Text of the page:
A Democrat-led coalition with a group of Republicans that briefly claimed control of the Alaska House over the weekend appeared to have fizzled and come apart by Monday, putting a GOP-led majority back in firm control, members of the Kenai Peninsula delegation said Monday.
Rep. John Harris and nine other Republicans, including Rep. Mike Chenault, R-Nikiski, and Representative-elect Kurt Olson, R-Soldotna, appeared at a press conference Monday morning in Anchorage to announce they had commitments from 26 Republicans and had retaken control of the House, supplanting the "coup" organized by all 13 Democrats and some 10 Republicans over the weekend.
It takes 21 members to "control" the 40-seat House. How strong the coalition ever was is a matter of conjecture, at least among some of those Republicans who stayed put with the majority group.
"I think some of our majority members were somewhat hoodwinked into believing the coalition had a large group of followers in it," Chenault said Monday afternoon. "A half a dozen of those Republicans were somewhat lied to that some people were on the train and that they'd better get on board."
By Sunday, Chenault said, many of those Republicans were talking among themselves and learning the coalition wasn't as solid as they thought. Telephones were ringing off the hook as both sides attempted to shore up support.
"I think it is over with now," Chenault said Monday. "The caucus will probably meet this week, and if there is any punishment to be handed out, it will be done at that time. Every one of the majority members has expressed interest in being back in, except maybe one."
Chenault would not name that member, though it might be the current House Speaker, Pete Kott, R-Eagle River, who reportedly had not rejoined the Republican caucus as of Monday afternoon.
Chenault said he had stood to lose his position as co-chair of the House Finance Committee under the coalition.
"I was not part of the coalition that overturned the Republican majority," Rep. Paul Seaton, R-Homer, said. "But now, we are right back to where we were with a Republican majority and one Democrat, Richard Foster (of Nome)."
The coalition put together "in theory" and announced Saturday likely would have proved difficult in practice during the upcoming Legislative session, Seaton said.
"It was structured so that Republicans would have controlled all the chairmanships (of House committees), but the majority of the caucus would have been Democrats," he said. "That would have been a very interesting thing because the caucus sets the agenda. Whether that agenda would have been implemented by the chairs was the question. I don't think anyone had really considered that. It was mainly a power play by people who wanted other jobs."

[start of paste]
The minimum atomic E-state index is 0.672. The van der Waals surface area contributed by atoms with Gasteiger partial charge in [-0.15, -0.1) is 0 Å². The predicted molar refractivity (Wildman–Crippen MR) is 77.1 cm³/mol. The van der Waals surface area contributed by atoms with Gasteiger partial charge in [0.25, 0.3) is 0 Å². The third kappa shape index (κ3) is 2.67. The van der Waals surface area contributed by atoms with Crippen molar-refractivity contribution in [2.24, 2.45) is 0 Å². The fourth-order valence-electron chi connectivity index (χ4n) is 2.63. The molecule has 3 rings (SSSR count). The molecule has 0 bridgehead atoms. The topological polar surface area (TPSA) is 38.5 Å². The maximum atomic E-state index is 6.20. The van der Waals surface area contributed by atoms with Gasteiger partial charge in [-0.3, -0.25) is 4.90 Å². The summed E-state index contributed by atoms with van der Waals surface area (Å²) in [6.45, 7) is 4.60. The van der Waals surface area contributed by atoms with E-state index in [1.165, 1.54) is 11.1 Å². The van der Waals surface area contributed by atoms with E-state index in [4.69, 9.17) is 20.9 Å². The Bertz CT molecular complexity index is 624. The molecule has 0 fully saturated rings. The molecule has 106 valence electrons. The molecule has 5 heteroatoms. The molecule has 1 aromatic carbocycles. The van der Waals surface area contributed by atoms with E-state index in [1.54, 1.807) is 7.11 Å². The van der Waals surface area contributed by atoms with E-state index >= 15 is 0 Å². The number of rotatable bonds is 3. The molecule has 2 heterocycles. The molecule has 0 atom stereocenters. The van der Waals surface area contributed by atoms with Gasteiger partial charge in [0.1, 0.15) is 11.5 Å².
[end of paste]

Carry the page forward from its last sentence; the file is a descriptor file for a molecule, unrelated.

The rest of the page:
Saturday, the coalition named Kott to continue in the speaker's role. But Harris, who the Republican caucus had named to replace Kott as speaker on Nov. 5, insisted the takeover attempt was at an end and that he would assume his role as speaker in the 24th Legislature.
"It's time to go to work and put some of this stuff behind us," Chenault said, expressing what he said was the opinion of the majority of Republicans.
That there are philosophical differences between Republicans and Democrats is a given, Chenault said, but the events of the past few days should not impact the ability of the two parties to work together.
"We have worked in a bipartisan fashion with the minority over the last two years, and really over the four years I've been in the Legislature," he said. "We will continue to work on what is good for the state of Alaska."
Rep. Ethan Berkowitz, D-Anchorage, will remain in his post as House Minority Leader. He doesn't regret the move to try and form a coalition and the reasons are still alive.
"It was an effort to do something that transcends partisan politics," he said. "We wanted to make sure the structure in Juneau led us to solve problems instead of just fighting about them."
Berkowitz said he thought there would be some bruised feelings to overcome, but he predicted the events of the past few days wouldn't, in and of themselves, get in the way of efforts at bipartisanship. He said there had been "no impure motives" on either side, and that he and Harris would probably sit down and talk things out.
"After most barroom fights, you get up and dust each other off," he said. "We're still neighbors, still working together and still serving the public."
Efforts to reach Rep. Olson for comment on Monday were not successful.
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